Apr 24, 2020
by Eva Granahan
Happily cocooning with my three-month-old girl, I’m also taking advantage of online platforms for music, song, prayer, comedic news and socializing. I go to choir, sing-alongs and bible study on zoom and “church-hopped” for Easter on facebook live. I watch YouTube “at home” TV shows, often produced by their family members. I enjoy video chatting with friends and family. I love going to virtual concerts with my baby and being able to contribute tips online. I’ve become a patron for musicians on patreon.com, supported local restaurants, been more generous overall and created a fundraiser through facebook for West County Community Services, as they have a great crisis response program. We all need love, especially now. So I asked some important women how they’re faring in this.
Patty Karlin is going through corners of her house and digging out cabinets at the Bodega Goat Ranch. By downsizing, she’s “done a total life review.” In ordinary life, she says there was never time to do so. At the same time, she’s taking it easy by sleeping more and not being hard on herself. She has been in touch with old friends more than before. She uses zoom for yoga twice a week and to talk with her grandsons, whom she used to see regularly. She is also enjoying Tai Chi DVDs by Jane Golden a local teacher who has been serving our community for 40 + years. I checked http://goldenjane.com/pages/DVDs.html and she has eight TaiChi and Qigong DVDs available also on USB flash drives. Check out her classes for a healthy start after the pandemic, Jane has built a strong, close and loving community of as many as 60 if not more Tai Chiers, join them. You can justdrop in to see if its for you.
Evelyn Casini has been staying safe at home, away from the Casino. She misses people, “the workers, neighbors, the people who come in...everyone.” She doesn’t use technology, so she’s doing a lot of gardening, bookwork and reading.
Ariel Coddington is enjoying her new baby and socially-distanced walks down Salmon Creek Road with friends. She is rarely out in public, loving time at home with little Dov - who’s quickly growing. The Bodega Country Store will open the Deli after the necessary inspection, once non-essential jobs resume, we may see it in May.
Hazel Flett says not much has changed at the Bodega Pastures, except for the lack of the traditional Easter party on the hill. She’s grateful for her natural lifestyle. More residents are home to help on the land, but Easter passed by as just another day on the farm.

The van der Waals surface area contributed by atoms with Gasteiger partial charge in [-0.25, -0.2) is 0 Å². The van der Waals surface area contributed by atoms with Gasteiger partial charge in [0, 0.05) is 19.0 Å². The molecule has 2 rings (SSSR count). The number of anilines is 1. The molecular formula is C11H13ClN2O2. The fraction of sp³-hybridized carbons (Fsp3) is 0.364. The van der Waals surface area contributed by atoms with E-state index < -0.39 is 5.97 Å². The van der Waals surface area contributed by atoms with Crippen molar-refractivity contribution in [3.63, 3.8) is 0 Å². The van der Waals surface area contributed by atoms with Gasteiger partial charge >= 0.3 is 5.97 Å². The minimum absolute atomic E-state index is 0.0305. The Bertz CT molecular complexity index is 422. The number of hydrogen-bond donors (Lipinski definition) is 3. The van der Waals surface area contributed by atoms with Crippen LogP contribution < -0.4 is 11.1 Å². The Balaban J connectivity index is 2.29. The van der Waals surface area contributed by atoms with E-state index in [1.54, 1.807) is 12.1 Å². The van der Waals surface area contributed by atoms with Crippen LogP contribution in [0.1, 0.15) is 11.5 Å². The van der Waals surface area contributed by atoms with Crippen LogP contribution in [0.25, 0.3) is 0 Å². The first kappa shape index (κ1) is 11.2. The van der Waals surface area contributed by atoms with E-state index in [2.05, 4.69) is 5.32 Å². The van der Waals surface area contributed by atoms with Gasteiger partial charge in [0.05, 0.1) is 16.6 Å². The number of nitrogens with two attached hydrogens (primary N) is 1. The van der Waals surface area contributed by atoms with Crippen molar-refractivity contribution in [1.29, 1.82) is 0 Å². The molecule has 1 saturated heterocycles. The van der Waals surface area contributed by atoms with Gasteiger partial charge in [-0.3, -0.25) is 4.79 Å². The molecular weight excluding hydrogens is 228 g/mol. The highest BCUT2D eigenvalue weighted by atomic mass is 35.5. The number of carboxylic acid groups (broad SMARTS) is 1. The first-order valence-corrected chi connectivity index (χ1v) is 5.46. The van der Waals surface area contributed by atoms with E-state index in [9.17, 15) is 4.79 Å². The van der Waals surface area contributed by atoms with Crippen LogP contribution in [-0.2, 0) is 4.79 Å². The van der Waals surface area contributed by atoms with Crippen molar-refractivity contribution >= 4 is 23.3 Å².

Lesley Brabyn goes into town once a week for home and farm essentials. “It’s weird out there...you feel like a leper...it’s really hard.” Nobody knows how to interact, and people avoid eye contact. There are definite mental health worries. She feels bad for those who are all cooped up.
She and her husband John have 400 acres of land on Salmon Creek Ranch to enjoy. She invites customers to hike and enjoy the property when they come to the. “mercantile” farmstand. I took her up on the offer and couldn’t be happier with my experience, social-distance hiking and stocking up on amazing meats. I’m so grateful they share these treasures. Happy animals abound in lush green pastures, a quaint shop with great products and fun trails to explore - you can even see down to Bodega...and beyond!
Agro-tourism has halted, along with all “non-essential” businesses. It’s important for us to support our neighbors during these times and keep small businesses afloat. It’s really a no-lose situation.We win by minimizing public exposure, our friends win by being supported, our family wins by staying healthy, the community wins by maintaining its identity, the county wins by keeping money local, the land wins by surviving and thriving, the animals win on so many levels by claiming their worth, the environment wins by bearing a lesser burden with decreasing carbon footprints...need I say more?
New technology has its advantages. Brabyn feels we may have been “dragged into it kicking and screaming,” but it’s needed. She appreciates how far we’ve progressed since the introduction of computers, when it was a much more challenging experience in school. It’s a whole different ball park these days. Lesley sees John more since he commutes via the internet now instead of traveling to and from San Francisco. He also still does the farmer’s market on Saturday at the Wells Fargo Center for the Arts, which is apparently busier than usual. He reflects it’s because “people want to know the farmers and where their food is coming from.”
The Brabyn’s are doing mostly direct to consumer sales at this time. They offer grass fed and finished beef from beautiful Scottish Highland and Angus cows, organic duck eggs, goat meat and other treats. They even have scrumptious snacks for furry family members that any carnivorous friend would enjoy. Open for business at 1400 Bay Hill Rd. Contact email@example.com or 707-876-1808 to tell them you’re coming. Be sure to close the gates behind you as you drive up to keep the cattle in.
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